Amanda Downum – The Drowning City

I usually don’t pick up novels that have the word “necromancy” on them as I associate the word with undead characters or beings, something which I am not particularly interested in. In many cases it is a horror novel, which is a genre I usually avoid as I read to enjoy myself, not to get anxious, scared or feel disgusted. Not that an undead character popping into a story is a bad thing. As long as it remains a minor element it does not bother me. It is only when it is possibly a dominating theme in the story that I am dissuaded. So when I saw a novel with the subtitle The Necromancer Chronicles I quickly started doubting. However, this was one of the rare occasions that an excerpt of the novel at the end of one of an earlier novel I had read, had given me a different appraisal of the novel.  Of course that is the intention of the publisher, so even one of many being successful into persuading me to try the novel is already a win.

The aforementioned novel is called The Drowning City (2009) by Amanda Downum. The first thing that gave me a better perspective of the story was that it put a setting in a location that was similar to somewhere in southeast Asia. Such a setting is rather unusual in fantasy, so that made me interested in how Downum would present it. She did so quite well. It gave me the right vibe and she managed to keep it nondescript, making it hard to determine familiar elements that I might recognize. For one part this was also caused by a lack of description. The main character only visits a limited number of places so the reader only gets a limited view of those. Downum keeps the point of view narrow. If the character doesn’t pay attention to it, then she doesn’t tell more. Personally I don’t mind that as my own imagination fills in the details where I want them to be, although there could have been a bit more. The picture I could create of the setting remained incomplete.

Although there is a main character, there are some story threads involving minor characters. Although Downum tries to she did not entirely succeed in fleshing them out the extent that I got to care about them. This worked better with the main character, although as a heroine she did move around rather ineffectually, while she claims to be one of the best.

One thing I should not forget to mention is that the term “necromancer” is a bit too heavy as a word. In the story it is just someone who works sorcery through spirits in a wide range of ways. There is no real undead element which once again confirmed my right guess to pick this one up even though of the term. In fact the world the story takes place in has a strong spirit element, which makes it all relatively normal.

The story itself unfolds quickly. Downum wastes no time on introductions or foreplay. Nevertheless things are not rushed. Everything takes it time. Not that the story development is slow. Events run on every turn and plenty happens. The strange thing is that it doesn’t feel that way. Downum has a writing style that has a leisurely pace. In a way it expresses the warm humid climate the characters are in. The surprising thing is that it doesn’t take Downum many words to achieve this effect. It can easily be created by using many words to slow the reader down. Instead Downum uses very few words, allowing for a dual flow in the narrative.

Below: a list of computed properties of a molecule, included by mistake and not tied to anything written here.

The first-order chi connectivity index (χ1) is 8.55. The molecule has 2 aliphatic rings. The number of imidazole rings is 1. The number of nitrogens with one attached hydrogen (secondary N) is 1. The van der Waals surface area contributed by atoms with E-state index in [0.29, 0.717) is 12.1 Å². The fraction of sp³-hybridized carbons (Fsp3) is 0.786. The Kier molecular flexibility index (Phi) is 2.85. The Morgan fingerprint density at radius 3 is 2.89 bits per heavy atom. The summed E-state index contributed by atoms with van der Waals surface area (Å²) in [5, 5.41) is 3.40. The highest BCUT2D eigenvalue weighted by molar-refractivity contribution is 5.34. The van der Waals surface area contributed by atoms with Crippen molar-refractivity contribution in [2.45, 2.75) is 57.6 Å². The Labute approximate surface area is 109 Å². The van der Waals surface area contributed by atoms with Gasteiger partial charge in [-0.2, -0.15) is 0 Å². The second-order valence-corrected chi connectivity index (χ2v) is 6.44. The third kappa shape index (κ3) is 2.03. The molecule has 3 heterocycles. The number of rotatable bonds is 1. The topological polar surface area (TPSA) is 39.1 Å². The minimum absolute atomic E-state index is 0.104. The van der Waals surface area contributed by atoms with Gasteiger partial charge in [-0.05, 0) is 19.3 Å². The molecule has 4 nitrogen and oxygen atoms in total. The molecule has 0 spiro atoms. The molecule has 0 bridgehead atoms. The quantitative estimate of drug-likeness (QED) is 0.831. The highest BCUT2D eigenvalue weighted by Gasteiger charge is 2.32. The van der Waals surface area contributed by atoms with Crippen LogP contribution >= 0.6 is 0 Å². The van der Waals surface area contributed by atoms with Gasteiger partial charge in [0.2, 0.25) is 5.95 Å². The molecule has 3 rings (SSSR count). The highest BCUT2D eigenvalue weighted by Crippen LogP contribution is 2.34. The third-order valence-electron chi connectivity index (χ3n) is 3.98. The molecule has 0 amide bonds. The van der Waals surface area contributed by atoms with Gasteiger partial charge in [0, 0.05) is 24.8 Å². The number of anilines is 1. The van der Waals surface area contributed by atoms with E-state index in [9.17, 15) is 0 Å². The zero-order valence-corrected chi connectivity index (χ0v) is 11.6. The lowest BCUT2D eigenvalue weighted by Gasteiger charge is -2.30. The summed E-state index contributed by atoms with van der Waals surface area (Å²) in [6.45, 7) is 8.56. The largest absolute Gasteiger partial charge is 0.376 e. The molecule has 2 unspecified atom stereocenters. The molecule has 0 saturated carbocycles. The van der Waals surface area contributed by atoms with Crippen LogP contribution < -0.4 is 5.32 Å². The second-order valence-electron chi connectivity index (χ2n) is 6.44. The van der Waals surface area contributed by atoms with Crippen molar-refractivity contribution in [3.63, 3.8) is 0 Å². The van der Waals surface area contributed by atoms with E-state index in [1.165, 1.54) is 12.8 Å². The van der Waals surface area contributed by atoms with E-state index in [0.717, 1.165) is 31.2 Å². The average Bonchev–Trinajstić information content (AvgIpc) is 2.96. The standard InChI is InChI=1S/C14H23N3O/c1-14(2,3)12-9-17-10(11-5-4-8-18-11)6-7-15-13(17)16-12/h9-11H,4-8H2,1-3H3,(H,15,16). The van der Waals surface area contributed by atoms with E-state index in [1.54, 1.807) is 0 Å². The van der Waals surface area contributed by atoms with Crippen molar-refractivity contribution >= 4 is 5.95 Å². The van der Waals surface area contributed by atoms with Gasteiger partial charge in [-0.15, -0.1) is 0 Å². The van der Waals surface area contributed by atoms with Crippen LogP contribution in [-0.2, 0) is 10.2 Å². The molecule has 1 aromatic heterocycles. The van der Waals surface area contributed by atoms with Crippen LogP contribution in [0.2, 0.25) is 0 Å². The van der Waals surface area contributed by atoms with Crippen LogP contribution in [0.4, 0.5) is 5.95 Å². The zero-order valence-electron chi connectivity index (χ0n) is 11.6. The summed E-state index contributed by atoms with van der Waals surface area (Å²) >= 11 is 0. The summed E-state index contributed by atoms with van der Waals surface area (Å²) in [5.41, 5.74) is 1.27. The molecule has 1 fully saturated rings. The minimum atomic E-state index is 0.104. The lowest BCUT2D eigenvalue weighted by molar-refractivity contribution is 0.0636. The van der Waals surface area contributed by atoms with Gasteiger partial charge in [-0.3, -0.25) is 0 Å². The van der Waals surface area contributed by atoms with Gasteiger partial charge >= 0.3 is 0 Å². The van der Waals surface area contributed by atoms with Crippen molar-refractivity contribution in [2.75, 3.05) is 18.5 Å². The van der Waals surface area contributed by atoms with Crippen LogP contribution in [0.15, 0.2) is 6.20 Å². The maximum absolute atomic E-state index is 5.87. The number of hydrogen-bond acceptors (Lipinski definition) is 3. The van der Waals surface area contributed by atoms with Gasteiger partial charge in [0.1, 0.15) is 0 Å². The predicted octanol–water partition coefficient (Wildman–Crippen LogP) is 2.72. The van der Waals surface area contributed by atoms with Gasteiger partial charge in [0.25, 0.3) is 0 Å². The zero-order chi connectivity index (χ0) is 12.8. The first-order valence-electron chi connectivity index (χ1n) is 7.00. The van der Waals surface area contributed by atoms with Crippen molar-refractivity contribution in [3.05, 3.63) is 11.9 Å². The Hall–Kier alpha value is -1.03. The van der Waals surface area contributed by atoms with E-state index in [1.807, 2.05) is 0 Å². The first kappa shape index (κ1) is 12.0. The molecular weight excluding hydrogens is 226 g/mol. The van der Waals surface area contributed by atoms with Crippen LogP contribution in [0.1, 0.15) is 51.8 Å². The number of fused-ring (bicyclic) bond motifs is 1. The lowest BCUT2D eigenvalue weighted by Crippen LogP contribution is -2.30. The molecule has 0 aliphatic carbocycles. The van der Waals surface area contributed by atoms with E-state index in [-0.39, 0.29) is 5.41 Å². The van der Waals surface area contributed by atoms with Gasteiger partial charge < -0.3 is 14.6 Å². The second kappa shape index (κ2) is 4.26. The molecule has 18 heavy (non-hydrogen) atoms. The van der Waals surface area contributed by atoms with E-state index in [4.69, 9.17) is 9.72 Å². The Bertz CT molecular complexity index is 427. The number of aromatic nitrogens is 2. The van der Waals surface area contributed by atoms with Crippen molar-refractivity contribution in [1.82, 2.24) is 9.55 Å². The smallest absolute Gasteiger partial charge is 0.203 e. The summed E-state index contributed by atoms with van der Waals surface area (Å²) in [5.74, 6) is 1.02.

The plot is not very complicated. Downum keeps things as down to earth as possible. Yes there is magic, but it does not dominate. It serves the story and most other things are not so different from normal situations. The characters may have abilities, they only give them an advantage in certain situations. In others they have to handle things no different than any other person.

I did not get particularly excited about The Drowning City. On the other hand it did not have real flaws either. I did enjoy the read. It is different from the usual fantasy fare although it does not take things on a weird or grand scale. It is a good novel, not exceptional although the usage of fantastical elements and the peculiar writing style in combination with the plot development do somewhat impress me. I certainly want to read more and although I have the next novel at hand, I have not felt inclined yet to start with it. Thus my mixed reaction. If it really had taken me, I would have continued reading the series. As I cannot really pinpoint real flaws or dislikes I can only conclude I was not entirely satisfied. The story did not grab me and I only really cared somewhat about the main character. All the others remained unsubstantial. Still I do would recommend this novel, but it would not be on top of any list.

 

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